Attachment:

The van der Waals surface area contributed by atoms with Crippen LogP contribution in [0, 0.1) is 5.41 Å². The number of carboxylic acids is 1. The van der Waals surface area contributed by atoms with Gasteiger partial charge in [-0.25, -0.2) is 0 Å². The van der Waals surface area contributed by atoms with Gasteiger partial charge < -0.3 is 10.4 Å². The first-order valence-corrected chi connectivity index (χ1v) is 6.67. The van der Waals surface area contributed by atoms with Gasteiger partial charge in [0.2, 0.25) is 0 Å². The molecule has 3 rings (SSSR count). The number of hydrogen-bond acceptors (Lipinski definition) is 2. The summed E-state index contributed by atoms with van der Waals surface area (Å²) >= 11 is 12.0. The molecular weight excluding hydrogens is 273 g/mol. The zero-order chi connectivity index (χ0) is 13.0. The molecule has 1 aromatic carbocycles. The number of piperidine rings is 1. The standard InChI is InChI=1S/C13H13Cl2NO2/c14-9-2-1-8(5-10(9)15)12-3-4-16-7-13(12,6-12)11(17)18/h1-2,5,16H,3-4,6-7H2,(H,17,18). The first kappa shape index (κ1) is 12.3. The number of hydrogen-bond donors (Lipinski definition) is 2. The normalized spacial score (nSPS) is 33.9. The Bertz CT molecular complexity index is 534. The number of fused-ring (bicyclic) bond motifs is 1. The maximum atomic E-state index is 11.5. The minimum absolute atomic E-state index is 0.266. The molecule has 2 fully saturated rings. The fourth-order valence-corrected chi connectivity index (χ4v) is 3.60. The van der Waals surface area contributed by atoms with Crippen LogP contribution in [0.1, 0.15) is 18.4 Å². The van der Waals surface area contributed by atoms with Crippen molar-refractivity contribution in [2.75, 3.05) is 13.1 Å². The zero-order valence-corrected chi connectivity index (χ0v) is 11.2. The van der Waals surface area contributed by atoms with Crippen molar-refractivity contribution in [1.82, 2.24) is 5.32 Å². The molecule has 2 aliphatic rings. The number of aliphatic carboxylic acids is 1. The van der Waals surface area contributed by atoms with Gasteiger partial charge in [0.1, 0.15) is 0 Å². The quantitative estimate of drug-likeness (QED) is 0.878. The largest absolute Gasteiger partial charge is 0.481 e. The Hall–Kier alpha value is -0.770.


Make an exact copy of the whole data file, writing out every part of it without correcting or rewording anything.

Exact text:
The van der Waals surface area contributed by atoms with Crippen LogP contribution in [0, 0.1) is 5.41 Å². The number of carboxylic acids is 1. The van der Waals surface area contributed by atoms with Gasteiger partial charge in [-0.25, -0.2) is 0 Å². The van der Waals surface area contributed by atoms with Gasteiger partial charge < -0.3 is 10.4 Å². The first-order valence-corrected chi connectivity index (χ1v) is 6.67. The van der Waals surface area contributed by atoms with Gasteiger partial charge in [0.2, 0.25) is 0 Å². The molecule has 3 rings (SSSR count). The number of hydrogen-bond acceptors (Lipinski definition) is 2. The summed E-state index contributed by atoms with van der Waals surface area (Å²) >= 11 is 12.0. The molecular weight excluding hydrogens is 273 g/mol. The zero-order chi connectivity index (χ0) is 13.0. The molecule has 1 aromatic carbocycles. The number of piperidine rings is 1. The standard InChI is InChI=1S/C13H13Cl2NO2/c14-9-2-1-8(5-10(9)15)12-3-4-16-7-13(12,6-12)11(17)18/h1-2,5,16H,3-4,6-7H2,(H,17,18). The first kappa shape index (κ1) is 12.3. The number of hydrogen-bond donors (Lipinski definition) is 2. The normalized spacial score (nSPS) is 33.9. The Bertz CT molecular complexity index is 534. The number of fused-ring (bicyclic) bond motifs is 1. The maximum atomic E-state index is 11.5. The minimum absolute atomic E-state index is 0.266. The molecule has 2 fully saturated rings. The fourth-order valence-corrected chi connectivity index (χ4v) is 3.60. The van der Waals surface area contributed by atoms with Crippen LogP contribution in [0.1, 0.15) is 18.4 Å². The van der Waals surface area contributed by atoms with Crippen molar-refractivity contribution in [2.75, 3.05) is 13.1 Å². The zero-order valence-corrected chi connectivity index (χ0v) is 11.2. The van der Waals surface area contributed by atoms with Crippen molar-refractivity contribution in [1.82, 2.24) is 5.32 Å². The molecule has 2 aliphatic rings. The number of aliphatic carboxylic acids is 1. The van der Waals surface area contributed by atoms with Gasteiger partial charge in [0.1, 0.15) is 0 Å². The quantitative estimate of drug-likeness (QED) is 0.878. The largest absolute Gasteiger partial charge is 0.481 e. The Hall–Kier alpha value is -0.770.